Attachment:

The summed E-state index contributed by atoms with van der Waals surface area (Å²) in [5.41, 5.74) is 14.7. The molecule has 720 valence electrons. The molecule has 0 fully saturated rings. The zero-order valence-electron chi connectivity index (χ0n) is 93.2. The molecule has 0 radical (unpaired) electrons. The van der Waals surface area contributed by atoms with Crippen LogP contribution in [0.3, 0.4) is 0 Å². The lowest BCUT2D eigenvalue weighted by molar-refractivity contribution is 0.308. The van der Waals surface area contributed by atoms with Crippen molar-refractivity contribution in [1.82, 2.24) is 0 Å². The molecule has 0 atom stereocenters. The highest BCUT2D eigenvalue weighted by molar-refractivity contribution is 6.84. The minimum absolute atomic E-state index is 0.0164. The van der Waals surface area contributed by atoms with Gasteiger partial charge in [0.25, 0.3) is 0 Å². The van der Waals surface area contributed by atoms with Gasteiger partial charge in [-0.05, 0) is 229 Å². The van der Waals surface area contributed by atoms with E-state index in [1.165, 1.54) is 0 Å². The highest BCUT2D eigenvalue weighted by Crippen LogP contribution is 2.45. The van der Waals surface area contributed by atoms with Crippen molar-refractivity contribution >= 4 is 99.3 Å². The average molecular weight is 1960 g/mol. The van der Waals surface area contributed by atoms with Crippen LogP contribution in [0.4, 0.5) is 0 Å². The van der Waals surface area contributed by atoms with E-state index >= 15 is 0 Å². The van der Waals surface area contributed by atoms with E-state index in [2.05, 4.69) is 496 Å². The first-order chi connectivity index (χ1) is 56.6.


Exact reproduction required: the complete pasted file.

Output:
The summed E-state index contributed by atoms with van der Waals surface area (Å²) in [5.41, 5.74) is 14.7. The molecule has 720 valence electrons. The molecule has 0 fully saturated rings. The zero-order valence-electron chi connectivity index (χ0n) is 93.2. The molecule has 0 radical (unpaired) electrons. The van der Waals surface area contributed by atoms with Crippen LogP contribution in [0.3, 0.4) is 0 Å². The lowest BCUT2D eigenvalue weighted by molar-refractivity contribution is 0.308. The van der Waals surface area contributed by atoms with Crippen molar-refractivity contribution in [1.82, 2.24) is 0 Å². The molecule has 0 atom stereocenters. The highest BCUT2D eigenvalue weighted by molar-refractivity contribution is 6.84. The minimum absolute atomic E-state index is 0.0164. The van der Waals surface area contributed by atoms with Gasteiger partial charge in [0.25, 0.3) is 0 Å². The van der Waals surface area contributed by atoms with Gasteiger partial charge in [-0.05, 0) is 229 Å². The van der Waals surface area contributed by atoms with E-state index in [1.165, 1.54) is 0 Å². The highest BCUT2D eigenvalue weighted by Crippen LogP contribution is 2.45. The van der Waals surface area contributed by atoms with Crippen molar-refractivity contribution >= 4 is 99.3 Å². The average molecular weight is 1960 g/mol. The van der Waals surface area contributed by atoms with Crippen LogP contribution in [0.4, 0.5) is 0 Å². The van der Waals surface area contributed by atoms with E-state index >= 15 is 0 Å². The van der Waals surface area contributed by atoms with E-state index in [2.05, 4.69) is 496 Å². The first-order chi connectivity index (χ1) is 56.6.